On Wednesday the Food and Drug Administration announced their approval of Targiniq ER (oxycodone hydrochloride and naloxone hydrochloride extended-relief tablets) - an opioid analgesic that possesses abuse-deterrent properties.

According to the National Institute on Drug Abuse, an estimated 12-21 million people worldwide abuse opioids, and over 1.9 million people in the United States were addicted to prescription painkillers as of 2010. The number of unintentional overdose deaths from prescription opioid pain relievers has quadrupled in the US since 1999, with the South and Northeast regions suffering the highest numbers in these categories.

As a result of these alarming statistics, the Food and Drug Administration is working to provide stricter oversight of prescription refills, and just yesterday approved a new opioid that is said to discourage abuse among those who are prescribed the drug. This comes only five months after Zohydro, an extended-release painkiller that is available in doses that are five times the amount found in similar immediate-release hydrocodone pills, hit the market in the United States.

"The FDA is committed to combatting the misuse and abuse of all opioids, and the development of opioids that are harder to abuse is needed in order to help address the public health crisis of prescription drug abuse in the U.S.," said FDA's Dr. Sharon Hertz, deputy director of the Division of Anesthesia, Analgesia and Addiction Products in the FDA's Center for Drug Evaluation and Research, in this ABC News article.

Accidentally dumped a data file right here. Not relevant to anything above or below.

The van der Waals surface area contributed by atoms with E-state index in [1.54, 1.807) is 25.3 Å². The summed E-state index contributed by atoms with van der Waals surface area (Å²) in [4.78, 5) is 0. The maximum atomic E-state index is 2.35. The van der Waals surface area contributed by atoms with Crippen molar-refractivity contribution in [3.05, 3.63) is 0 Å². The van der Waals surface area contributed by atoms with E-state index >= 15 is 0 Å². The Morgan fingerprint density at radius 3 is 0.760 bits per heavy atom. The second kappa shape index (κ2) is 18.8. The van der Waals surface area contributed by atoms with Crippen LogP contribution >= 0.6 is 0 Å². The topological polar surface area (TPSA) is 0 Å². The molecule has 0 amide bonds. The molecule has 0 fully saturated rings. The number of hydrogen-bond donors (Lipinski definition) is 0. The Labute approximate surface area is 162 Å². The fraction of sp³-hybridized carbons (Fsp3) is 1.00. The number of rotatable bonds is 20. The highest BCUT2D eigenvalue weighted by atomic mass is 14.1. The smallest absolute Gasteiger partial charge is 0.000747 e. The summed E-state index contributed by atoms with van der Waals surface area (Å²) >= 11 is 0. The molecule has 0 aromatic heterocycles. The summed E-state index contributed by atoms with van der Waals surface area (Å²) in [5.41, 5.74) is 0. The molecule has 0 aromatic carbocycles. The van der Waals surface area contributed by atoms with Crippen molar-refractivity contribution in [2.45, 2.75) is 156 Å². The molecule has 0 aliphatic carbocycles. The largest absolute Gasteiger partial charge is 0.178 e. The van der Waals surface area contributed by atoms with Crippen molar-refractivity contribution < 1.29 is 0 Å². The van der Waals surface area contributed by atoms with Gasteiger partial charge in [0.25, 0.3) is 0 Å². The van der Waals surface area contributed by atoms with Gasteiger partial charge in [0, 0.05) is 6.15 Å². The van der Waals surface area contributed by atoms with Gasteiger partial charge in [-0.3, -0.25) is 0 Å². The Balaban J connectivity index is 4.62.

In trials, the safety of the newly approved Targiniq ER opioid analgesic was tested on 601 patients who suffered from chronic back pain. The oxycodone is combined with the heroin/opioid overdose reversal drug, naloxone, which is expected to make abuse and misuse less enticing to many addicts. However, the naloxone doesn't kick in when the pills are swallowed; only if they are crushed and snorted or injected. The pill can still be abused if taken in excess orally, but the main issue with addiction consists of the drug users who crush up the pills and consume them in other ways.

The FDA will continue to work on studies of the new opioid, as they've required the drug's manufacturer, Purdue Pharma L.P., to conduct long-term follow-up studies beyond 12 weeks that will track rates of abuse, addiction, overdose, and death associated with Targiniq. Over 3,000 people have already been approved to be treated with the drug.

You can read more about the FDA's approval of Targiniq in this Los Angeles Times article.